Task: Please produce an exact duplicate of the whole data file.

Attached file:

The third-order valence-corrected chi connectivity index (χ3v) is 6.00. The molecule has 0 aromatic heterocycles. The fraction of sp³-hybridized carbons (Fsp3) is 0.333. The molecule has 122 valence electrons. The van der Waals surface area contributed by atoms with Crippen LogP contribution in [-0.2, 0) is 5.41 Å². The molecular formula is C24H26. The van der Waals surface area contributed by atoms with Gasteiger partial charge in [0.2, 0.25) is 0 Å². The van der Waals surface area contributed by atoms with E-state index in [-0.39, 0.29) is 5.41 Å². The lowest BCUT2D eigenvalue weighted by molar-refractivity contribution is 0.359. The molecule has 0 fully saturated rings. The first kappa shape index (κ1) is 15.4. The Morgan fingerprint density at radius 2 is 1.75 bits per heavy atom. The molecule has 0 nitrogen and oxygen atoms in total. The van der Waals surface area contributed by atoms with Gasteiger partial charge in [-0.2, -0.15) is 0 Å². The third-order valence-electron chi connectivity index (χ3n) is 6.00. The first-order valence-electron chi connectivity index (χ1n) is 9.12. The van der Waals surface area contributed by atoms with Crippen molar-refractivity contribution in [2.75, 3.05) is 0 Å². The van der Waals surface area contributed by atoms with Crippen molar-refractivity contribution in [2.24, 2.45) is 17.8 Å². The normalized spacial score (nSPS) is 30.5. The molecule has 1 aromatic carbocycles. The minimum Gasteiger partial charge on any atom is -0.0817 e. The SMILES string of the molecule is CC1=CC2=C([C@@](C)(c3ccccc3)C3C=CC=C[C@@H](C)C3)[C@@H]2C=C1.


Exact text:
The third-order valence-corrected chi connectivity index (χ3v) is 6.00. The molecule has 0 aromatic heterocycles. The fraction of sp³-hybridized carbons (Fsp3) is 0.333. The molecule has 122 valence electrons. The van der Waals surface area contributed by atoms with Crippen LogP contribution in [-0.2, 0) is 5.41 Å². The molecular formula is C24H26. The van der Waals surface area contributed by atoms with Gasteiger partial charge in [0.2, 0.25) is 0 Å². The van der Waals surface area contributed by atoms with E-state index in [-0.39, 0.29) is 5.41 Å². The lowest BCUT2D eigenvalue weighted by molar-refractivity contribution is 0.359. The molecule has 0 fully saturated rings. The first kappa shape index (κ1) is 15.4. The Morgan fingerprint density at radius 2 is 1.75 bits per heavy atom. The molecule has 0 nitrogen and oxygen atoms in total. The van der Waals surface area contributed by atoms with Gasteiger partial charge in [-0.2, -0.15) is 0 Å². The third-order valence-electron chi connectivity index (χ3n) is 6.00. The first-order valence-electron chi connectivity index (χ1n) is 9.12. The van der Waals surface area contributed by atoms with Crippen molar-refractivity contribution in [2.75, 3.05) is 0 Å². The van der Waals surface area contributed by atoms with Crippen molar-refractivity contribution in [2.24, 2.45) is 17.8 Å². The normalized spacial score (nSPS) is 30.5. The molecule has 1 aromatic carbocycles. The minimum Gasteiger partial charge on any atom is -0.0817 e. The SMILES string of the molecule is CC1=CC2=C([C@@](C)(c3ccccc3)C3C=CC=C[C@@H](C)C3)[C@@H]2C=C1.